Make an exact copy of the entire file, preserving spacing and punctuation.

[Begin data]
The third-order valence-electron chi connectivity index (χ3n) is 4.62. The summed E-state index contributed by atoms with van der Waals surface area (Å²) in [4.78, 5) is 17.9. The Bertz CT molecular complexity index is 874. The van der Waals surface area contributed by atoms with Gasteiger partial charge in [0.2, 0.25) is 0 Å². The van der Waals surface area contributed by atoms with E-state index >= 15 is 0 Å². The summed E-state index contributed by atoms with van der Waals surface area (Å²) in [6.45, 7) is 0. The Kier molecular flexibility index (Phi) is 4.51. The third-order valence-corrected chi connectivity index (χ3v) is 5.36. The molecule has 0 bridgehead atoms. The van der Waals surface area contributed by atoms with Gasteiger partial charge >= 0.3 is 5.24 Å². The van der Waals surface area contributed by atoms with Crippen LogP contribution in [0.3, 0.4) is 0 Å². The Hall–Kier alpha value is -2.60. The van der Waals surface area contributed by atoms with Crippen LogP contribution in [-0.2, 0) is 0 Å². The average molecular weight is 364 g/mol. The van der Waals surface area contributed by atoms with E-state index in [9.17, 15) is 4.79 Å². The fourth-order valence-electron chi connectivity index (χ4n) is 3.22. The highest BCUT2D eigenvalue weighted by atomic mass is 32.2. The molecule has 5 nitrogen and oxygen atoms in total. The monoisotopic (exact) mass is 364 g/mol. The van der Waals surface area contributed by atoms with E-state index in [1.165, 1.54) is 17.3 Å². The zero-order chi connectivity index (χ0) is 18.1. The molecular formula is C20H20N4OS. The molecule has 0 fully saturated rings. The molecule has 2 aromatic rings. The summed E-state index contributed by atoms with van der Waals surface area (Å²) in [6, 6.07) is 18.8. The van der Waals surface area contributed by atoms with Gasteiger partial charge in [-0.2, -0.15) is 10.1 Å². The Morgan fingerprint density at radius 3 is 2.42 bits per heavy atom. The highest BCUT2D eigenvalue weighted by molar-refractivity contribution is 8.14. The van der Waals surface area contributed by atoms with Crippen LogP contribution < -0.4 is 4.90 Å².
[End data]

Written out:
The third-order valence-electron chi connectivity index (χ3n) is 4.62. The summed E-state index contributed by atoms with van der Waals surface area (Å²) in [4.78, 5) is 17.9. The Bertz CT molecular complexity index is 874. The van der Waals surface area contributed by atoms with Gasteiger partial charge in [0.2, 0.25) is 0 Å². The van der Waals surface area contributed by atoms with E-state index >= 15 is 0 Å². The summed E-state index contributed by atoms with van der Waals surface area (Å²) in [6.45, 7) is 0. The Kier molecular flexibility index (Phi) is 4.51. The third-order valence-corrected chi connectivity index (χ3v) is 5.36. The molecule has 0 bridgehead atoms. The van der Waals surface area contributed by atoms with Gasteiger partial charge >= 0.3 is 5.24 Å². The van der Waals surface area contributed by atoms with Crippen LogP contribution in [0.3, 0.4) is 0 Å². The Hall–Kier alpha value is -2.60. The van der Waals surface area contributed by atoms with Crippen LogP contribution in [-0.2, 0) is 0 Å². The average molecular weight is 364 g/mol. The van der Waals surface area contributed by atoms with E-state index in [9.17, 15) is 4.79 Å². The fourth-order valence-electron chi connectivity index (χ4n) is 3.22. The highest BCUT2D eigenvalue weighted by atomic mass is 32.2. The molecule has 5 nitrogen and oxygen atoms in total. The monoisotopic (exact) mass is 364 g/mol. The van der Waals surface area contributed by atoms with E-state index in [1.165, 1.54) is 17.3 Å². The zero-order chi connectivity index (χ0) is 18.1. The molecular formula is C20H20N4OS. The molecule has 0 fully saturated rings. The molecule has 2 aromatic rings. The summed E-state index contributed by atoms with van der Waals surface area (Å²) in [6, 6.07) is 18.8. The van der Waals surface area contributed by atoms with Gasteiger partial charge in [-0.2, -0.15) is 10.1 Å². The Morgan fingerprint density at radius 3 is 2.42 bits per heavy atom. The highest BCUT2D eigenvalue weighted by molar-refractivity contribution is 8.14. The van der Waals surface area contributed by atoms with Crippen LogP contribution < -0.4 is 4.90 Å².